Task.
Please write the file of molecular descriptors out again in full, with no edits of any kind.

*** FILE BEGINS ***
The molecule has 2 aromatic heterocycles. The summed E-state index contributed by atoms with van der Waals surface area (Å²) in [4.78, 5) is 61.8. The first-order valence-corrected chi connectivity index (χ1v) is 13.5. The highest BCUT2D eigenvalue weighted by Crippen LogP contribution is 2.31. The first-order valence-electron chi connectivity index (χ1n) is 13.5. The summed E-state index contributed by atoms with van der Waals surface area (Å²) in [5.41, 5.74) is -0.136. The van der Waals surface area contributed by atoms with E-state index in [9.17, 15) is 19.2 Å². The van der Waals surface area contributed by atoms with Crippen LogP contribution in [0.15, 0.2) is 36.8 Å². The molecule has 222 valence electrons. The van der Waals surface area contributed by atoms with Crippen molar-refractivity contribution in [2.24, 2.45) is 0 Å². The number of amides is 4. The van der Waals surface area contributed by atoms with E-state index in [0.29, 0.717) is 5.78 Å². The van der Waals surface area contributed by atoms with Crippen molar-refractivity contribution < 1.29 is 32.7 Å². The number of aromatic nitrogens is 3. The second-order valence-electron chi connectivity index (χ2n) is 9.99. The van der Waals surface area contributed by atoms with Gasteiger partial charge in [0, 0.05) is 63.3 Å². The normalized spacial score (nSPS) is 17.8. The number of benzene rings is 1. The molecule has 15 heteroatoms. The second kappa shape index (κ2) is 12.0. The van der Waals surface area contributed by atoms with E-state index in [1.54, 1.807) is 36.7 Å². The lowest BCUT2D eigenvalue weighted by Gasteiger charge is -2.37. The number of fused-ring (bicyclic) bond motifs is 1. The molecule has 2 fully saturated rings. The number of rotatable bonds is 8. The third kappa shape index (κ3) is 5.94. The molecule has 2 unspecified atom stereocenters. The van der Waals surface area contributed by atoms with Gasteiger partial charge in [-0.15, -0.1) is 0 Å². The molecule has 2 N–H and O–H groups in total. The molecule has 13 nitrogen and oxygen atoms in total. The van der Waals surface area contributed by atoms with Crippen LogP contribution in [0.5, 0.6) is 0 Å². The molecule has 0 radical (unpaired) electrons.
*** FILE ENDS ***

The molecule has 2 aromatic heterocycles. The summed E-state index contributed by atoms with van der Waals surface area (Å²) in [4.78, 5) is 61.8. The first-order valence-corrected chi connectivity index (χ1v) is 13.5. The highest BCUT2D eigenvalue weighted by Crippen LogP contribution is 2.31. The first-order valence-electron chi connectivity index (χ1n) is 13.5. The summed E-state index contributed by atoms with van der Waals surface area (Å²) in [5.41, 5.74) is -0.136. The van der Waals surface area contributed by atoms with E-state index in [9.17, 15) is 19.2 Å². The van der Waals surface area contributed by atoms with Crippen LogP contribution in [0.15, 0.2) is 36.8 Å². The molecule has 222 valence electrons. The van der Waals surface area contributed by atoms with Crippen molar-refractivity contribution in [2.24, 2.45) is 0 Å². The number of amides is 4. The van der Waals surface area contributed by atoms with E-state index in [0.29, 0.717) is 5.78 Å². The van der Waals surface area contributed by atoms with Crippen molar-refractivity contribution < 1.29 is 32.7 Å². The number of aromatic nitrogens is 3. The second-order valence-electron chi connectivity index (χ2n) is 9.99. The van der Waals surface area contributed by atoms with Gasteiger partial charge in [0, 0.05) is 63.3 Å². The normalized spacial score (nSPS) is 17.8. The number of benzene rings is 1. The molecule has 15 heteroatoms. The second kappa shape index (κ2) is 12.0. The van der Waals surface area contributed by atoms with E-state index in [1.54, 1.807) is 36.7 Å². The lowest BCUT2D eigenvalue weighted by Gasteiger charge is -2.37. The number of fused-ring (bicyclic) bond motifs is 1. The molecule has 2 fully saturated rings. The number of rotatable bonds is 8. The third kappa shape index (κ3) is 5.94. The molecule has 2 unspecified atom stereocenters. The van der Waals surface area contributed by atoms with Gasteiger partial charge in [-0.15, -0.1) is 0 Å². The molecule has 2 N–H and O–H groups in total. The molecule has 13 nitrogen and oxygen atoms in total. The van der Waals surface area contributed by atoms with Crippen LogP contribution in [0.5, 0.6) is 0 Å². The molecule has 0 radical (unpaired) electrons.